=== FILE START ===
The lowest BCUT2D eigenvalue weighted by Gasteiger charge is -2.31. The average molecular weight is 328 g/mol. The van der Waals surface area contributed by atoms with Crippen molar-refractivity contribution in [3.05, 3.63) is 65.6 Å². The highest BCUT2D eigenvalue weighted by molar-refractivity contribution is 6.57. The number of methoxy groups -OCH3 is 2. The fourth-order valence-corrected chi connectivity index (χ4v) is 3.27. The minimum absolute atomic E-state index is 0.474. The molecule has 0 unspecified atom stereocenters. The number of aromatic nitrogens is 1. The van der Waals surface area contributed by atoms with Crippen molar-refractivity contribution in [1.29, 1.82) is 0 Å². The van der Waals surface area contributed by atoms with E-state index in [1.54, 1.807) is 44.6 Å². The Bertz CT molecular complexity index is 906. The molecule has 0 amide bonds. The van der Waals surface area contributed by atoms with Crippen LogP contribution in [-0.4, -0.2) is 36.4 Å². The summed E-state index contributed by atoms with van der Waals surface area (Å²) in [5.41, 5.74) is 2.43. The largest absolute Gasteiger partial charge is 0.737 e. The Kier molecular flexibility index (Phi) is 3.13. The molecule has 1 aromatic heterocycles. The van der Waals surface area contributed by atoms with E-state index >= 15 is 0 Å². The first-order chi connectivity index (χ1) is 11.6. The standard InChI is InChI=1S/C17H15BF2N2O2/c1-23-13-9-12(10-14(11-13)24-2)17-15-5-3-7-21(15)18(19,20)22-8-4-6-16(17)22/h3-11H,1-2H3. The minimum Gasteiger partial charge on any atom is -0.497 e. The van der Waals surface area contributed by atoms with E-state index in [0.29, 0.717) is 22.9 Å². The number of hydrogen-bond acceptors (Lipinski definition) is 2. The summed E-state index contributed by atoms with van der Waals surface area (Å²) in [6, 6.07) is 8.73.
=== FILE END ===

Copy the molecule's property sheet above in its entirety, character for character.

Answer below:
The lowest BCUT2D eigenvalue weighted by Gasteiger charge is -2.31. The average molecular weight is 328 g/mol. The van der Waals surface area contributed by atoms with Crippen molar-refractivity contribution in [3.05, 3.63) is 65.6 Å². The highest BCUT2D eigenvalue weighted by molar-refractivity contribution is 6.57. The number of methoxy groups -OCH3 is 2. The fourth-order valence-corrected chi connectivity index (χ4v) is 3.27. The minimum absolute atomic E-state index is 0.474. The molecule has 0 unspecified atom stereocenters. The number of aromatic nitrogens is 1. The van der Waals surface area contributed by atoms with Crippen molar-refractivity contribution in [1.29, 1.82) is 0 Å². The van der Waals surface area contributed by atoms with E-state index in [1.54, 1.807) is 44.6 Å². The Bertz CT molecular complexity index is 906. The molecule has 0 amide bonds. The van der Waals surface area contributed by atoms with Crippen LogP contribution in [-0.4, -0.2) is 36.4 Å². The summed E-state index contributed by atoms with van der Waals surface area (Å²) in [5.41, 5.74) is 2.43. The largest absolute Gasteiger partial charge is 0.737 e. The Kier molecular flexibility index (Phi) is 3.13. The molecule has 1 aromatic heterocycles. The van der Waals surface area contributed by atoms with E-state index >= 15 is 0 Å². The first-order chi connectivity index (χ1) is 11.6. The standard InChI is InChI=1S/C17H15BF2N2O2/c1-23-13-9-12(10-14(11-13)24-2)17-15-5-3-7-21(15)18(19,20)22-8-4-6-16(17)22/h3-11H,1-2H3. The minimum Gasteiger partial charge on any atom is -0.497 e. The van der Waals surface area contributed by atoms with E-state index in [0.29, 0.717) is 22.9 Å². The number of hydrogen-bond acceptors (Lipinski definition) is 2. The summed E-state index contributed by atoms with van der Waals surface area (Å²) in [6, 6.07) is 8.73.